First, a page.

You cannot over emphasise the danger of working in confined spaces - people die or suffer terrible injuries due to accidents happening in confined spaces, people also die or are injured when trying to help fellow workers who have become trapped in confined spaces. it may seem morbid or depressing, but these things happen all the time, so thinking about these scenarios, analysing how they occur is the best way to be able to help to prevent them from happening. Becoming trapped, asphyxiated or crushed are all common occurrences for people working in cramped and dangerous environments. Sometimes rescue workers can suffer terrible injuries and fatalities when attempting rescue operations as well, the only solution is knowledge. Being aware of the dangers and being familiar with the appropriate use of safety equipment often means the difference between life or death.

These are one of the most dangerous environments you can work in so safety is of primary concern to all involved, or certainly should be - often in confined spaces you face a variety of dangerous and sometimes deadly scenarios, being trapped is obviously one of them others are being crushed, injured and most common of all, becoming asphyxiated, through oxygen starvation or poisoning due to toxic gases, fumes or other substances like liquids and particles. One of the commonest mistakes workers make prior to a life threatening accident is knowing that the environment has the potential to be deadly but assuming it will remain in a safe state during their time in there..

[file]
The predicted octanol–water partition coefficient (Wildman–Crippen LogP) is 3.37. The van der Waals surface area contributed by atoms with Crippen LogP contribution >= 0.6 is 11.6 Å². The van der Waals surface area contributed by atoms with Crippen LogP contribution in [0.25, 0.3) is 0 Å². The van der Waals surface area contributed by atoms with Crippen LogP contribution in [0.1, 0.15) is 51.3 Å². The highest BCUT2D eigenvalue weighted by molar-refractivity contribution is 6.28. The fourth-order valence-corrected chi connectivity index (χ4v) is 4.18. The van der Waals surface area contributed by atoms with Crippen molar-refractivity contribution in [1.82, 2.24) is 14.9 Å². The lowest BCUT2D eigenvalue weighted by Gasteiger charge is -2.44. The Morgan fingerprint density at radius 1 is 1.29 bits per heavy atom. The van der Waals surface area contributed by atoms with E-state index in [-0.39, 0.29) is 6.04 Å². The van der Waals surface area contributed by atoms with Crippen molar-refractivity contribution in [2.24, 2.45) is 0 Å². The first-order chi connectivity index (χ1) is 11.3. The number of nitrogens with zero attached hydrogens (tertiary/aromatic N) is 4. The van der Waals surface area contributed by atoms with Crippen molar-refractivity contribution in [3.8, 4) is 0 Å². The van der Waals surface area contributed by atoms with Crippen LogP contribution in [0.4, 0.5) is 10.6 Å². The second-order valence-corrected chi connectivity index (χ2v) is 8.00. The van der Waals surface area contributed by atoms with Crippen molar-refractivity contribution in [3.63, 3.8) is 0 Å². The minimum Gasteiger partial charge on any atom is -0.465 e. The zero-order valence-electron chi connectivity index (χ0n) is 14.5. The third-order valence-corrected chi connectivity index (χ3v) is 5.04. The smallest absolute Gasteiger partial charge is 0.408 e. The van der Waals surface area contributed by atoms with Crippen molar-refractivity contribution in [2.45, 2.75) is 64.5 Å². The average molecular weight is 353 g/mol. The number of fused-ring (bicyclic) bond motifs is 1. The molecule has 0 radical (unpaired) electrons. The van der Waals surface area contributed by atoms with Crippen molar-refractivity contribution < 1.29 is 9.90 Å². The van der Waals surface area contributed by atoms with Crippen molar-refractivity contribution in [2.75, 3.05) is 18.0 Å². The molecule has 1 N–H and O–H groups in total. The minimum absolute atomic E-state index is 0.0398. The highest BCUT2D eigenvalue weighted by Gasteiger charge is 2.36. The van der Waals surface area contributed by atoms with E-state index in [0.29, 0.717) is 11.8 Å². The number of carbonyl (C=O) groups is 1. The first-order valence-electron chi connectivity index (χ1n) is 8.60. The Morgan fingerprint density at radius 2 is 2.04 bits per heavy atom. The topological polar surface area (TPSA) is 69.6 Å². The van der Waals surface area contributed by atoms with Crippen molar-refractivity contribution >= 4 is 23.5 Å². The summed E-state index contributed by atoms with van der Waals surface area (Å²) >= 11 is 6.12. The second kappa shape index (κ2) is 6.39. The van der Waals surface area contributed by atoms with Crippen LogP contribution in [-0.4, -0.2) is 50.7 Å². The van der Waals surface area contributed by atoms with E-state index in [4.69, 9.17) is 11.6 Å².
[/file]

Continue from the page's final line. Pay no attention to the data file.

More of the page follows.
This assumption can turn out to be a terrible mistake as accidents can happen that the worker would not have expected. Like another worker could make a mistake that leads to flooding or filling the area with toxic or in other ways harmful or obstructive material while you are in the confined space. Or machinery, moving parts or live wires that were supposed to be not in use can be activated at the worst possible time for the unfortunate worker.

All of these scenarios actually happen in real life and the only real defence is knowledge and training. Using the right safety equipment, and training, training and more training. Every moment that you are going to be in that confined space needs to be planned and scheduled. Other members of staff in the plant or on site all need to be equally aware and available in a supportive role to ensure that you are not alone and no one is going to make a mistake that could cost you your life!

Confined Space Training is a very important subject to me and a lot of the people I work with so I welcome your questions and personal accounts if they are relevant to this subject.

Welcome

Friday, January 18, 2013

Hello and welcome to my new blog - I welcome your questions and comments. This blog is going to be loosely based around a subject I have working experience in, which is confined space safety and training in the field of confined space safety. No, I don’t work in outer space! but if I did, a lot of the same rules and conditions would apply.. ie safety when working in cramped or confined spaces, which astronauts have to deal with throughout their training and working lives. As I said before I welcome your comments and thoughts and hope that in some small way this blog is of help to anyone about to work in a dangerous and confined space - a short version is - think safety - get training, use the right safety equipment! Hope to be posting again very soon, thanks for reading.